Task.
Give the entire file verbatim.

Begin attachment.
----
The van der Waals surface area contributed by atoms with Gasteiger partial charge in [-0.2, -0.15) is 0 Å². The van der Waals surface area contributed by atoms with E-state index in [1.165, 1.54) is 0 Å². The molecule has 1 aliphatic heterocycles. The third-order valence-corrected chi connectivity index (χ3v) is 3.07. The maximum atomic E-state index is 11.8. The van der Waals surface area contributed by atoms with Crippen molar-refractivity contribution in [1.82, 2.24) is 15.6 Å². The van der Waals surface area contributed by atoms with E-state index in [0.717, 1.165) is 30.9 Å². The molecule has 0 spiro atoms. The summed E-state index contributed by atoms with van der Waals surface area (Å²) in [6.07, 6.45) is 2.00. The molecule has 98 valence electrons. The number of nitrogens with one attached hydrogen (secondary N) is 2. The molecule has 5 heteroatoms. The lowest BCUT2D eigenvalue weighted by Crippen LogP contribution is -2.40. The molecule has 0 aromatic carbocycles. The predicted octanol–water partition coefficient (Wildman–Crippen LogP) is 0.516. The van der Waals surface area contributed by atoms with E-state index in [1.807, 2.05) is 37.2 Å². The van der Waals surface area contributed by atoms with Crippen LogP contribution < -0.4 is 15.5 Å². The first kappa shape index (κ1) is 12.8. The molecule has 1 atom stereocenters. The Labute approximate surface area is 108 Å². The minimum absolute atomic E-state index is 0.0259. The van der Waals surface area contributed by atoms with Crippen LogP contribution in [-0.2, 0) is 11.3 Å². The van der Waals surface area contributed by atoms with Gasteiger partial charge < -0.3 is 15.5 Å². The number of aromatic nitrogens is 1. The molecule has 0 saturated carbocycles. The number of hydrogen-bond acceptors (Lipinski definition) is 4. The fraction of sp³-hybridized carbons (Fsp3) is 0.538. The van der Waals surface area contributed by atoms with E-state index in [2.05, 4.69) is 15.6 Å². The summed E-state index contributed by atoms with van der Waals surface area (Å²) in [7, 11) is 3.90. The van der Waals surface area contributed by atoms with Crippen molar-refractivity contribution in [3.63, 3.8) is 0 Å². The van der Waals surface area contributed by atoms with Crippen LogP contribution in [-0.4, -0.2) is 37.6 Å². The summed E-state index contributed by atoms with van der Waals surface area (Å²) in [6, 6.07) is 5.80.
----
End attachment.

The van der Waals surface area contributed by atoms with Gasteiger partial charge in [-0.2, -0.15) is 0 Å². The van der Waals surface area contributed by atoms with E-state index in [1.165, 1.54) is 0 Å². The molecule has 1 aliphatic heterocycles. The third-order valence-corrected chi connectivity index (χ3v) is 3.07. The maximum atomic E-state index is 11.8. The van der Waals surface area contributed by atoms with Crippen molar-refractivity contribution in [1.82, 2.24) is 15.6 Å². The van der Waals surface area contributed by atoms with E-state index in [0.717, 1.165) is 30.9 Å². The molecule has 0 spiro atoms. The summed E-state index contributed by atoms with van der Waals surface area (Å²) in [6.07, 6.45) is 2.00. The molecule has 98 valence electrons. The number of nitrogens with one attached hydrogen (secondary N) is 2. The molecule has 5 heteroatoms. The lowest BCUT2D eigenvalue weighted by Crippen LogP contribution is -2.40. The molecule has 0 aromatic carbocycles. The predicted octanol–water partition coefficient (Wildman–Crippen LogP) is 0.516. The van der Waals surface area contributed by atoms with E-state index in [1.807, 2.05) is 37.2 Å². The van der Waals surface area contributed by atoms with Crippen LogP contribution < -0.4 is 15.5 Å². The first kappa shape index (κ1) is 12.8. The molecule has 1 atom stereocenters. The Labute approximate surface area is 108 Å². The minimum absolute atomic E-state index is 0.0259. The van der Waals surface area contributed by atoms with Crippen LogP contribution in [-0.2, 0) is 11.3 Å². The van der Waals surface area contributed by atoms with Gasteiger partial charge < -0.3 is 15.5 Å². The number of aromatic nitrogens is 1. The molecule has 0 saturated carbocycles. The number of hydrogen-bond acceptors (Lipinski definition) is 4. The fraction of sp³-hybridized carbons (Fsp3) is 0.538. The van der Waals surface area contributed by atoms with E-state index in [2.05, 4.69) is 15.6 Å². The summed E-state index contributed by atoms with van der Waals surface area (Å²) in [7, 11) is 3.90. The van der Waals surface area contributed by atoms with Crippen molar-refractivity contribution in [3.63, 3.8) is 0 Å². The van der Waals surface area contributed by atoms with Crippen LogP contribution in [-0.4, -0.2) is 37.6 Å². The summed E-state index contributed by atoms with van der Waals surface area (Å²) in [6, 6.07) is 5.80.